"I think this exceeds the others in terms of her indiscretions," Whelan said. "I am not aware of any justice ever expressing views on the merits or demerits of a presidential candidate in the midst of the campaign. I am not a fan of Donald Trump's at all. But the soundness or unsoundness of her concerns about Donald Trump has no bearing on whether it was proper for her to say what she said."
Rick Hasen, a law professor at the University of California at Irvine, said it's valid to question how Ginsburg might have to handle a potential Trump case — up to and including a Clinton v. Trump case.
"I think this is ultimately a question for judicial ethicists, but I do think following these comments it is a legitimate question to raise, should Donald Trump’s campaign come to the Court with any legal questions before the election," Hasen wrote on his blog.
It's not clear that there is any real precedent for what Ginsburg just did.
Then-Justice Sandra Day O'Connor was criticized by some in 2000 after Newsweek reported her saying, "This is terrible," at an election-night watch party after Florida was prematurely called for Al Gore. Some argued that she should have recused herself from Bush v. Gore.
Hellman noted that in 2004, a lower-court judge was forced to apologize for appearing to advocate against Bush's reelection. Guido Calabresi, a judge on the Court of Appeals for the 2nd Circuit, had compared the 2000 Bush v. Gore decision to the elevation of Mussolini in Italy and Hitler.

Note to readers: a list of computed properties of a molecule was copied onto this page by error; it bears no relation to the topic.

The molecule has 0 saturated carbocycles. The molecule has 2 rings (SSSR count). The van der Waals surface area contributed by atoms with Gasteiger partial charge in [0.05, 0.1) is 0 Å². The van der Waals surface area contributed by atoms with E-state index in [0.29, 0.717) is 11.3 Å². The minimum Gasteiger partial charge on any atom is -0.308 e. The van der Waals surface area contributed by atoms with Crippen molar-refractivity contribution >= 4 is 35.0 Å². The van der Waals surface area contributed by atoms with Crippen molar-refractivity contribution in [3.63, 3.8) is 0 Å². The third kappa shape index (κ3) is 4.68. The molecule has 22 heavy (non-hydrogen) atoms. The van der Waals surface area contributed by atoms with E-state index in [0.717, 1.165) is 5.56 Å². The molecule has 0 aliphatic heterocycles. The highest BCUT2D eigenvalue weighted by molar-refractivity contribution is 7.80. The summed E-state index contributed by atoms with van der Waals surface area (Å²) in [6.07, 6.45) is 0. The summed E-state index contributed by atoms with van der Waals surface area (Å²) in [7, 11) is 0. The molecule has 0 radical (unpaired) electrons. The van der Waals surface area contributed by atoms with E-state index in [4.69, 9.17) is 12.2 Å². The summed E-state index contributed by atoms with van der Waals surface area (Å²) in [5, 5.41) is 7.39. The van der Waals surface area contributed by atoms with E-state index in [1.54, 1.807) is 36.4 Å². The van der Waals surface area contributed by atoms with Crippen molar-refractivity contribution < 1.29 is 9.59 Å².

''The reason I emphasize that is because that is exactly what happened when Mussolini was put in by the king of Italy,'' Calabresi said. ''That is what happened when Hindenburg put Hitler in.''
Calabresi was formally admonished for his comments, but that's not a possibility with Ginsburg, because Supreme Court justices are not beholden to such rules when it comes to their public comments. Justices are generally more circumspect because of professional pressure and self-discipline — not because there is a written rule that they must be.
But for Ginsburg, it's clear that this has become a calculated risk that she is going to take. The New York Times comments weren't even the only time she has been critical of Trump. In an Associated Press interview published Friday, she also said a Trump presidency is basically unthinkable.
In an interview Thursday in her court office, the 83-year-old justice and leader of the court's liberal wing said she presumes Democrat Hillary Clinton will be the next president. Asked what if Republican Donald Trump won instead, she said, "I don't want to think about that possibility, but if it should be, then everything is up for grabs."
That's twice in two interviews — i.e. not a coincidence.
Ginsburg's comments are and will surely continue to be celebrated on the political left. For those concerned about the line between the judiciary and politics, though, they could be the subject of plenty of debate — the kind of debate that could set a precedent of its own.